KAESER Know How blog post: How to energy efficiently ensure the correct air pressure at the air connection
KAESER Know How Blog

What do you do if your compressed air pressure is too low at the take-off point in your system? Do you just set the station pressure 1 bar higher to compensate? In this blog post we identify how you can get the correct pressure at the air connection while avoiding this costly pitfall.

Don’t waste your energy!
KAESER Know How Blog

What do you do if your compressed air pressure is too low at the take-off point in your system? Do you just set the station pressure 1 bar higher to compensate? In this blog post we identify how you can get the correct pressure at the air connection while avoiding this costly pitfall.

Don’t waste your energy!
Don’t waste your energy!

Quick tip: How to energy efficiently ensure the correct air pressure at the air connection

November 2020

What do you do if your compressed air pressure is too low at the take-off point in your system? Do you just set the station pressure 1 bar higher to compensate? That may seem like a quick and easy fix. But, did you realise that for every pressure increase of just 1 bar - the energy consumption of the compressor station increases by 6% - and, the leakage rate also sharply increases. That’s a lot of additional and wholly unnecessary cost. In this blog post we share a tip from our Compressed Air Engineering Handbook which identifies how you can get the correct pressure at the air connection while avoiding this costly potential pitfall.

The compressor station pressure is actually correct, but pressure is too low at the air-consuming equipment. What’s the cause? 

In this case, hoses, quick couplings and pressure regulators are commonly the offending components. But often the pressure at the take-off point in the system is too low: for example, of the 6.8 to 7 bar originally available for the tools, a mere 5 bar remains.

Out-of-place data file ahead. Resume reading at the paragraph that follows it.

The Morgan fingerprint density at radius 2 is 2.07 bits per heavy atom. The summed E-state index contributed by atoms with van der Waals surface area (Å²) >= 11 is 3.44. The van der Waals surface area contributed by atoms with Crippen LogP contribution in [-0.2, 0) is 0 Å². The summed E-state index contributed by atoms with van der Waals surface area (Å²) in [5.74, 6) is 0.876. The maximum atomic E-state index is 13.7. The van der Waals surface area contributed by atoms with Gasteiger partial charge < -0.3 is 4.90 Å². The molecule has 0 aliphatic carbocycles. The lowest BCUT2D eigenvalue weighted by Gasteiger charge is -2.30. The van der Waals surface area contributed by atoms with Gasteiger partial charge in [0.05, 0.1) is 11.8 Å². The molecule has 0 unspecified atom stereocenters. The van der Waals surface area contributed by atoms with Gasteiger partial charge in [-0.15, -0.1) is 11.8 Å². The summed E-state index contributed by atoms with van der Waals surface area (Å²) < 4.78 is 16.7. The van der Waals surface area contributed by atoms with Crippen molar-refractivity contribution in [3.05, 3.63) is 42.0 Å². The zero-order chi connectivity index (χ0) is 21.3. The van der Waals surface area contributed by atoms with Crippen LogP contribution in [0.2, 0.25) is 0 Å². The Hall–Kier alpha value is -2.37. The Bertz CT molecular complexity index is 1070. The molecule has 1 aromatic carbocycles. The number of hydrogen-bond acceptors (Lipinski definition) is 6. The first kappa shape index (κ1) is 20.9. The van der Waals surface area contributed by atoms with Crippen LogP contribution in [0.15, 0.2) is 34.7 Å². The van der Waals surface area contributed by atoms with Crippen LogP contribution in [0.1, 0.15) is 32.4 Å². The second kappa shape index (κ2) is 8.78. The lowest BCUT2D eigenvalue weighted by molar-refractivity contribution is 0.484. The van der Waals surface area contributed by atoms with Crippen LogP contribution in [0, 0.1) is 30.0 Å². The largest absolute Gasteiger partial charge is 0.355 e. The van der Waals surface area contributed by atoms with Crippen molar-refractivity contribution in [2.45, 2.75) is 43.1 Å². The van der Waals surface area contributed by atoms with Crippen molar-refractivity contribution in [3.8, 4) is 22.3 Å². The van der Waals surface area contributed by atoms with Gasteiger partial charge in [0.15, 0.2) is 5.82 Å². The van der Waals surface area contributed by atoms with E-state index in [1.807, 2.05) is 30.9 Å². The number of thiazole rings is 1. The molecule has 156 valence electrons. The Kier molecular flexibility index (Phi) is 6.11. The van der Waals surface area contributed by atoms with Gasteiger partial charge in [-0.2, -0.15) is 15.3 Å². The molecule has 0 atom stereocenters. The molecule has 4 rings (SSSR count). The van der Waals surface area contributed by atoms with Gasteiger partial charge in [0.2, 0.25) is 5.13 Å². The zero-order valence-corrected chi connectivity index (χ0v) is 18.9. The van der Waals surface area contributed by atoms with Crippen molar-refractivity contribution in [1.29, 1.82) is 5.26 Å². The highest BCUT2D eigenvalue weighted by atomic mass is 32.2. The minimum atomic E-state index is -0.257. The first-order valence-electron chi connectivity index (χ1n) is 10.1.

Operators often turn to a quick fix: “Let’s just set the station pressure 1 bar higher, who cares!” But this is problematic, because for every pressure increase of 1 bar, the energy consumption of the compressor station increases by 6 % – and the leakage rate also sharply increases. It’s therefore advisable to identify the causes and implement an appropriate solution. 

Pipe network as the source of the problem
When the pressure directly downstream of the compressor is correct and there is no disproportionately large reduction due to downstream treatment components, the problem can only be in the pipe network. This is divided into three sections: the main line, distribution line and connection line. In an optimised compressed air system, the following pressure drops are reasonable from an efficiency perspective: 

Main line: 0.03 bar
Distribution line: 0.03 bar
Connection line: 0.04 bar
Additionally:
Dryer: 0.2 bar
Maintain. unit/hose: 0.5 bar
Total: 0.8 bar 

Eliminate ‘bottlenecks’
Upon closer inspection, it often becomes apparent that although the main line and distribution lines have the correct dimensions, the connection lines are too narrow. For these, the pipe width should not be less than DN 25 (1”). For precise determination of the cross-section, use the pressure drop calculator that can be found in the KAESER Toolbox - click here

Furthermore, a specialised nomogram can also be used - download the complete Compressed Air Engineering Handbook and see page 54 - click here 

Ensure correct connections
To prevent disruptions and damage due to potential moisture, the connection between the distribution line and connection lines should be designed beginning with a flow-optimised “swan neck”: a direct downward pipe should only be used if the possibility of condensate formation in the pipeline can be excluded with 100 % certainty.

Need some advice?

Kaeser Compressors sales and engineering

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